1.1 Sheep contributes to food production, rural employment and gross national product by converting roughages into meat, wool and skin. There is an increasing demand for mutton and scope for export of meat.
1.2 Under the existing small ruminant production system the slaughter weight of lambs and kids in the country is lower and age at which usually achieved is much higher. The system of raising lambs for meat under grazing with supplementation although is cost effective, the procedure has not been largely adopted by the farmers due to their poor economical background and age old traditional practices. Grazing with supplementation has potential for still higher production. The major advantage of this programme is that the sheep owner can rear the animals only for six months and not for the whole year. He will get handsome profit after six months, which is at par with the lambs reared for 11-12 months under extensive grazing system. This technology would help the farmers in reducing the time period of rearing from 11-12 months and getting almost same profit per animal in addition to avoiding the mortality risk and unnecessary rearing of lambs for the whole year.
- To rear the lambs with improved feeding for gaining desired body weight in a shorter period.
- To avoid the risk of high mortality in lambs
- Weaning age can be reduced from 90 to 60 days
3.1 Scheme Area
This programme can be implemented in States having large population of sheep like Rajasthan, Uttar Pradesh, Andhra Pradesh, Tamil Nadu, Karnataka, Maharashtra and North and Sourashtra regions of Gujarat. The selected area should be nearer to veterinary aid, livestock market and bank branch.
3.2 Selection of lambs
Fat lamb production is a commercial programme. The profit earned after 6 months of rearing after weaning under semi intensive system is at par with or more than that earned after rearing lambs for 11-12 months under range condition. By selective breeding and intensive selection in some of the important indigenous sheep breeds of Malpura, Sonadi Muzafarnagari, Madras Red, Mandya, Nellori, Deccani, Marwari, Patanwadi and Dumba, lamb fattening programme can be successfully implemented in these breed tracts and in the States having large sheep population.
Normally sheep do not require elaborate housing facility. They should be protected against inclement weather and predators. Shelter should be provided with gunny bags or temporary removable protections made of thatching material and bamboo.
In India sheep are traditionally maintained on extensive range management with supplementation of top feed resources during lean season. Due to progressive shrinkage of grazing land and market requirement of quality meat for local consumers as well as export market, fattening lambs are to be maintained on grazing / feeding on roughages with supplementation of concentrate feed on 80:20 basis.
3.5 Management of lambs
- The lamb should be taken care of to a maximum extent for better survival during the early period of life.
- Weaning can be done at two months of age.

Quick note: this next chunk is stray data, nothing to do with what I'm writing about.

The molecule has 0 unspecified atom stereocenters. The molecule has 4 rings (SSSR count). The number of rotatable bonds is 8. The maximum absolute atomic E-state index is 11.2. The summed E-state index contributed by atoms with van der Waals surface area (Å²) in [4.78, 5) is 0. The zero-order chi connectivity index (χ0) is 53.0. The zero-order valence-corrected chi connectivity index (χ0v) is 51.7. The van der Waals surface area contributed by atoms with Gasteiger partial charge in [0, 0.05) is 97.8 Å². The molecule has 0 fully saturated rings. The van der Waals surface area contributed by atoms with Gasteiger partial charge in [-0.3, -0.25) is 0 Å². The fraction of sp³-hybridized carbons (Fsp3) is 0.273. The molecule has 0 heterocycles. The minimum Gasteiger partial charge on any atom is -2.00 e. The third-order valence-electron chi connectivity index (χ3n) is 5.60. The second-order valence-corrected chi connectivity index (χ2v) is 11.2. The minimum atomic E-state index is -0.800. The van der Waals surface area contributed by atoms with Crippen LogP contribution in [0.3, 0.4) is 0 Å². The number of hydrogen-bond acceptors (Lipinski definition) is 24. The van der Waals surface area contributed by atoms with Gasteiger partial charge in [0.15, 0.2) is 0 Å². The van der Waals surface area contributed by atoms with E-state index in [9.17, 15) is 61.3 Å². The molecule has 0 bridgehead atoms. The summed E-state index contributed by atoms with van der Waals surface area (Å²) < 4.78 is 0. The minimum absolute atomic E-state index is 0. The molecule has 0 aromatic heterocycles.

- Lambs may be ear tagged or tattooed on the ear for identification.
- Use sterilized and clean knife for castration and docking and resort to proper legation and antiseptic dressing.
- During castration, keep the lambs on perfectly dry, clean and hygienic site so as to minimize the risk of loss from tetanus.
- The lamb should be protected against ecto and endo parasites by first month and vaccinated against enterotoxaemia and sheep pox. They should be protected against the vagaries of climate and predators.
- Intensive application of flock health technology to be followed instead of treating individual lamb
Shepherds generally market their animals through rural agents or village weekly markets on rough estimates of weight or the appearance of the animal. The lambs can be marketed through Sheep Cooperative Societies, Meat Development Corporations of the State Government on weight basis wherever they exist and a regular marketing channel has to be established where sheep farmer can not be exploited.
4. Model economics of lamb fattening unit
4.1. Unit cost ( two batches of 50 lambs in a year) is given in Annexure I.
4.3 The techno-economic parameters and flock schedule are given in Annexure II and III respectively.
4.4 Cash flow statement along with net benefits generated is given in Annexure IV.
5. Lending terms
5.1 Margin Money
Minimum down payment varies from 5 % in case of small farmers to 15% in respect of other farmers.
5.2 Rate of Interest
As determined by the financing institution. However, a rate of interest of 12% is considered in the present model.
As stipulated by RBI.
The financing bank may ensure that the beneficiary takes adequate insurance of the assets.
5.5 Repayment period
Depends on the gross surplus generated and in the present model 4 years is considered as adequate, with first year as grace period, to repay the bank loan. (Annexure V)
LAMBFATTENING - Annexure I
LAMBFATTENING - Annexure II
LAMBFATTENING - Annexure III
LAMBFATTENING - Annexure IV
LAMBFATTENING - Annexure V